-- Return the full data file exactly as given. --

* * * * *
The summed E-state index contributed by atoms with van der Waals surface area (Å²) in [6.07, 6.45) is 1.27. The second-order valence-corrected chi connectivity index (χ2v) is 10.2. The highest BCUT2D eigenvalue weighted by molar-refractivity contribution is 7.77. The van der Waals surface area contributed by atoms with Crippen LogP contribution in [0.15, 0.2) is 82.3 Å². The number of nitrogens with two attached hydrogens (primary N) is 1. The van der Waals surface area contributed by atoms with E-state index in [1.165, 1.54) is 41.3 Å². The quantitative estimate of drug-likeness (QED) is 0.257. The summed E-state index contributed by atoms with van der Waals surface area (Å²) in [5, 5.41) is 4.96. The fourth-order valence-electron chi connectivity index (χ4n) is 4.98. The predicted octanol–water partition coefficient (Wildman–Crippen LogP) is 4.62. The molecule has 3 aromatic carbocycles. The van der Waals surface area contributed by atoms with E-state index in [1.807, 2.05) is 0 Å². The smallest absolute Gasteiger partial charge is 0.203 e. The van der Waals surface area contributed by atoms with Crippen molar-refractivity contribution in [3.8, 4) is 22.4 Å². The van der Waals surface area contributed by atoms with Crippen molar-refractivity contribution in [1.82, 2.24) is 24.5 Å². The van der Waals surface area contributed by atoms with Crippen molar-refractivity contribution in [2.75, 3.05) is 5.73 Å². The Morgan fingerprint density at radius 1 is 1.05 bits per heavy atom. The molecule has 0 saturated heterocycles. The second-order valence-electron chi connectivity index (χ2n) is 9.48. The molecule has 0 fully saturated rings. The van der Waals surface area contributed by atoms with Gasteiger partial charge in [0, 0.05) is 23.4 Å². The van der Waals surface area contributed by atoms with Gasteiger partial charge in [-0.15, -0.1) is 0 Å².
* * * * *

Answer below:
The summed E-state index contributed by atoms with van der Waals surface area (Å²) in [6.07, 6.45) is 1.27. The second-order valence-corrected chi connectivity index (χ2v) is 10.2. The highest BCUT2D eigenvalue weighted by molar-refractivity contribution is 7.77. The van der Waals surface area contributed by atoms with Crippen LogP contribution in [0.15, 0.2) is 82.3 Å². The number of nitrogens with two attached hydrogens (primary N) is 1. The van der Waals surface area contributed by atoms with E-state index in [1.165, 1.54) is 41.3 Å². The quantitative estimate of drug-likeness (QED) is 0.257. The summed E-state index contributed by atoms with van der Waals surface area (Å²) in [5, 5.41) is 4.96. The fourth-order valence-electron chi connectivity index (χ4n) is 4.98. The predicted octanol–water partition coefficient (Wildman–Crippen LogP) is 4.62. The molecule has 3 aromatic carbocycles. The van der Waals surface area contributed by atoms with E-state index in [1.807, 2.05) is 0 Å². The smallest absolute Gasteiger partial charge is 0.203 e. The van der Waals surface area contributed by atoms with Crippen molar-refractivity contribution in [3.8, 4) is 22.4 Å². The van der Waals surface area contributed by atoms with Crippen molar-refractivity contribution in [1.82, 2.24) is 24.5 Å². The van der Waals surface area contributed by atoms with Crippen molar-refractivity contribution in [2.75, 3.05) is 5.73 Å². The Morgan fingerprint density at radius 1 is 1.05 bits per heavy atom. The molecule has 0 saturated heterocycles. The second-order valence-electron chi connectivity index (χ2n) is 9.48. The molecule has 0 fully saturated rings. The van der Waals surface area contributed by atoms with Gasteiger partial charge in [0, 0.05) is 23.4 Å². The van der Waals surface area contributed by atoms with Gasteiger partial charge in [-0.15, -0.1) is 0 Å².